Recent writers claim that responsibilist virtue epistemology courts skepticism, owing to the fact that most of us lack the virtues it deems necessary for justified belief and knowledge. A powerful version of this objection is the challenge from situationist social psychology pressed by Alfano (2012, 2013) and Olin and Doris (2014). This paper develops a new version of responsibilism that is immune from this objection, and shows that this view has many advantages over other forms of virtue epistemology. My responsibilism (...) dispenses with the ubiquitous but (I argue) mistaken idea that responsibilist virtue properties must be understood in terms of character traits. My view parallels an often overlooked form of virtue ethics suggested by Thomson (1997) that some situationists (e.g., Harman (2001)) have praised. That form shares with other forms the thought that virtue properties are normatively fundamental, but it adds that act-attaching ones are prior to person-attaching ones, and require no backing by character traits. Far from being an ad hoc retreat position, I argue that this view is independently attractive. (shrink)
We argue for a novel view of suspending judgment properly--i.e., suspending judgment in an ex post justified way. In so doing we argue for a Kantian virtue-theoretic view of epistemic normativity and against teleological virtue-theoretic accounts.
We argue that we can avoid epistemic dilemmas by properly understanding the nature and epistemology of the suspension of judgment, with a particular focus on conflicts between higher-order evidence and first-order evidence.
According to ambitious responsibilism (AR), the virtues that are constitutive of epistemic responsibility should play a central and fundamental role in traditional projects like the analysis of justification and knowledge. While AR enjoyed a shining moment in the mid-1990s, it has fallen on hard times. Part of the reason is that many epistemologists—including fellow responsibilists—think it paints an unreasonably demanding picture of knowledge and justification. I agree that such worries undermine AR's existing versions. But I think the curtains have been (...) prematurely drawn on the view. My goal is to show that the objections only threaten the periphery of certain versions of AR, and to develop a version that blocks them. With this goal in mind, here is the plan. I begin in §2 by clarifying the core commitments of AR and explain how influential responsibilists have added to these commitments in optional ways. In §3, I rehearse the standard objections to AR, explaining why they only impugn the add-ons. I turn in §4 to develop a version I call Kantian Responsibilism (KR). KR is a two-level view consisting of (i) a high-level analysis of epistemic normativity in responsibilist terms, and (ii) a first-order account of the conditions under which these terms apply. According to KR's first tier, epistemically virtuous thought is thought that manifests respect for truth; because I hold that manifesting certain reasons-sensitive dispositions is necessary and sufficient for respecting truth, KR's second tier takes epistemic virtues to coincide substantively with reasons-sensitive dispositions. After unpacking KR in §4, I show in §5 how it answers the objections to AR. I close in §6 by making some broader points about KR's virtues, especially when compared with reliabilist views. (shrink)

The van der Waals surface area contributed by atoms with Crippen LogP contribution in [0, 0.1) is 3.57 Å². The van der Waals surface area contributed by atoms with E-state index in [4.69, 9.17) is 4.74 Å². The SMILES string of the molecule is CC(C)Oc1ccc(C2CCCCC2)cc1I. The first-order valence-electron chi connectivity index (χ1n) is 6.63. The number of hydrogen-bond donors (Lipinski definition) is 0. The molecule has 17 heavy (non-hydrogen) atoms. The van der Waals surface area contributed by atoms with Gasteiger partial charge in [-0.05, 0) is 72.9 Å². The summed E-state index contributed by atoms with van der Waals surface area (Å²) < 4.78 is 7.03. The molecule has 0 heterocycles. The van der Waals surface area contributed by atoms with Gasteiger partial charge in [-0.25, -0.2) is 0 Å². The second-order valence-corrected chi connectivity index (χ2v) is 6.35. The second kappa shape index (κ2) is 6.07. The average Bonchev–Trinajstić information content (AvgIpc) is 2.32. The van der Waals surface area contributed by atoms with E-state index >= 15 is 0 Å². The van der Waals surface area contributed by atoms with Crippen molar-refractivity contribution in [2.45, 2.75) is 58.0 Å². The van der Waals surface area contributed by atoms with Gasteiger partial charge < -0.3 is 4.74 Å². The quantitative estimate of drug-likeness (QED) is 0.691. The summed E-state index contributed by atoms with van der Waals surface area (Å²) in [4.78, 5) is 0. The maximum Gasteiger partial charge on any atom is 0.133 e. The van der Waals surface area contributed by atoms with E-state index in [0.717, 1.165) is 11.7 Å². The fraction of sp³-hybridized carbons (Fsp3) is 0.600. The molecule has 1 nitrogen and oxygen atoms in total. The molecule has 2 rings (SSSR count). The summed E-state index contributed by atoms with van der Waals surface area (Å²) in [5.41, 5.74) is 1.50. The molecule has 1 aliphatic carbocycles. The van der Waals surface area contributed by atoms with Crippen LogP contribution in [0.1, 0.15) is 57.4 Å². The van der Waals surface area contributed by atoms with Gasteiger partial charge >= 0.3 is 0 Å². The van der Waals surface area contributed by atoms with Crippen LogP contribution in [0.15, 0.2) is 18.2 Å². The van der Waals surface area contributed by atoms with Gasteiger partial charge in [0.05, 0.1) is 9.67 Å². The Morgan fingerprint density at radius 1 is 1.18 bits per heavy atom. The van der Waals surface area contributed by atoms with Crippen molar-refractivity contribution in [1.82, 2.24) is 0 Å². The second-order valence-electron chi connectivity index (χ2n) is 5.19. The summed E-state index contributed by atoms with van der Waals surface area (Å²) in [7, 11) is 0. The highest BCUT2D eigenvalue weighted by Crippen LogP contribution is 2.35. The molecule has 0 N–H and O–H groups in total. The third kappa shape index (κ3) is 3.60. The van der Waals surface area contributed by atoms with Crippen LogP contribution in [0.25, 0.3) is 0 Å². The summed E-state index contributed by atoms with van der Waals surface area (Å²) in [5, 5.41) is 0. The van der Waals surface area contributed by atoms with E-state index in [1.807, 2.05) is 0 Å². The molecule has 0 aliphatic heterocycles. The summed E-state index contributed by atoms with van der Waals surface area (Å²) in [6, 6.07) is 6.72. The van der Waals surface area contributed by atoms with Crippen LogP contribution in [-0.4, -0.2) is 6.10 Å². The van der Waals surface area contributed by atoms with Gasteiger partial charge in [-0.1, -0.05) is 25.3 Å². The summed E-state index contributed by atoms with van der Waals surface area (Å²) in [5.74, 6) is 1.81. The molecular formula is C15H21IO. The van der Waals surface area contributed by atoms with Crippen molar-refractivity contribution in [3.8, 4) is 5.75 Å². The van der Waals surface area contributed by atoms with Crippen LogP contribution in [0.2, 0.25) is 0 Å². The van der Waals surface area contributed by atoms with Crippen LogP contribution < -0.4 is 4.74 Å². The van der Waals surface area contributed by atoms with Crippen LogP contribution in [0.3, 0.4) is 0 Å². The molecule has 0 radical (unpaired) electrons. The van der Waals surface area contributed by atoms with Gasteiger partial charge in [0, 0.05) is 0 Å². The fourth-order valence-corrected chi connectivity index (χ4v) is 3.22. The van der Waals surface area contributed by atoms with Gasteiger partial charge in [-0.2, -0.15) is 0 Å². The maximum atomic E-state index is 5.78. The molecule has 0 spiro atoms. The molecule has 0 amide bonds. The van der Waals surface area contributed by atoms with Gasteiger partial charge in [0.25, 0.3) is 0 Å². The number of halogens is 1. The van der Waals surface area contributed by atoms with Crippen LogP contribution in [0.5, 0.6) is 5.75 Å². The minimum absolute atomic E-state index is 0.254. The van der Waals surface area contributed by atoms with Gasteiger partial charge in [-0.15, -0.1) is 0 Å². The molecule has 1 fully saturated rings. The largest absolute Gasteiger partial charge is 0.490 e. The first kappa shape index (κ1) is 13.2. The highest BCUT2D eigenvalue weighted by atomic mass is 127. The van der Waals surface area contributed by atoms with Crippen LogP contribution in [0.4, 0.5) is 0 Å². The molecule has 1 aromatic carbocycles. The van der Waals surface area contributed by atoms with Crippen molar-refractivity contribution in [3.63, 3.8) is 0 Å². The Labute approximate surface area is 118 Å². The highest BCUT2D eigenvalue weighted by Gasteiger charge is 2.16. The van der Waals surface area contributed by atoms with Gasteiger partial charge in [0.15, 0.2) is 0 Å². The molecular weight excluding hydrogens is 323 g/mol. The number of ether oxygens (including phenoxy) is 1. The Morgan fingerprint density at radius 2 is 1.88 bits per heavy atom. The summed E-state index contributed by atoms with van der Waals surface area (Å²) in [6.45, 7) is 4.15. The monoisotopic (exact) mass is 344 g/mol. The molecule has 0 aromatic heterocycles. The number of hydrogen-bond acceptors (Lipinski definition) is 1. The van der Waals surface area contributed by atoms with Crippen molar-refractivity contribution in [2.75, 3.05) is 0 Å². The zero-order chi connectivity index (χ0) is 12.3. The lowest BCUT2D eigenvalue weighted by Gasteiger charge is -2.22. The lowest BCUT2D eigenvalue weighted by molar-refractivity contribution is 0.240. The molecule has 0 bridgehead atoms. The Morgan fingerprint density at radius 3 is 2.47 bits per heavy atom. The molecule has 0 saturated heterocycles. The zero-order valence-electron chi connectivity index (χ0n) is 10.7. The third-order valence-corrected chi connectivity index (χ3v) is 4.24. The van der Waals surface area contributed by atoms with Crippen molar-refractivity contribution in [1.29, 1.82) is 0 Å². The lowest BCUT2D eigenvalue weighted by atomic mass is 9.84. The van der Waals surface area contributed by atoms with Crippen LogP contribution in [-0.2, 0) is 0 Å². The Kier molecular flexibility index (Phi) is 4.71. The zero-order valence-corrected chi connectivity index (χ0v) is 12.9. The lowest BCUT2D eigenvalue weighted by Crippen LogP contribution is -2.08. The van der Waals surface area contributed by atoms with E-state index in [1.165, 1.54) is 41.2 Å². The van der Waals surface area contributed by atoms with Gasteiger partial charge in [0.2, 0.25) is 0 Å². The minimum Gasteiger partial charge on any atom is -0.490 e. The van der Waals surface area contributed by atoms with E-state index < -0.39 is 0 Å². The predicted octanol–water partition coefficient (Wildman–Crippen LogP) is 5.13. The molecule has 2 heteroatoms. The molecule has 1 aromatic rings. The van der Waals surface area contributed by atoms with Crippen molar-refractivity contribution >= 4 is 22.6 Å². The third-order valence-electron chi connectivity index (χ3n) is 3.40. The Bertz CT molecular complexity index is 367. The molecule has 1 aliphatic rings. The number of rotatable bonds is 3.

Some epistemologists and philosophers of mind hold that the non-epistemic perceptual relation of which feature-seeing and object-seeing are special cases is the foundation of perceptual knowledge. This paper argues that such relations are best understood as having only a technological role in explaining perceptual knowledge. After introducing the opposing view in §1, §2 considers why its defenders deny that some cases in which one has perceptual knowledge without the relevant acquaintance relations are counterexamples, detailing their case for lurking inferential epistemology. (...) §§3-4 suggest that this strategy fails in many other cases. While there is a computational tale that might be deemed ‘inferential’ in these cases, there is no corresponding tale in epistemic structure, not even if one rejects what Siegel (2017) calls the ‘Reckoning Model’ of inference. §5 offers a more fundamental dilemma. §6 concludes that there is only a technological role for non-epistemic perception in grounding perceptual knowledge, but allows that it might play a more-than-technological role elsewhere. (shrink)
The Routledge Handbook of Practical Reasonis an outstanding reference source to this exciting and distinctive subject area. Comprising over thirty chapters by a team of international contributors the handbook provides a comprehensive overview of the field covering questions such as: What is the nature of the reasons for which we act and what is the nature of the faculty of practical reason? What are normative reasons for action? What is practical irrationality and what are the requirements, permissions, and powers that (...) explain what it is to be practically rational and irrational? What is the relationship between ethics and the philosophy of practical reason? This handbook will be essential reading for philosophy students and researchers in metaethics, philosophy of action, action theory, ethics and history of philosophy. (shrink)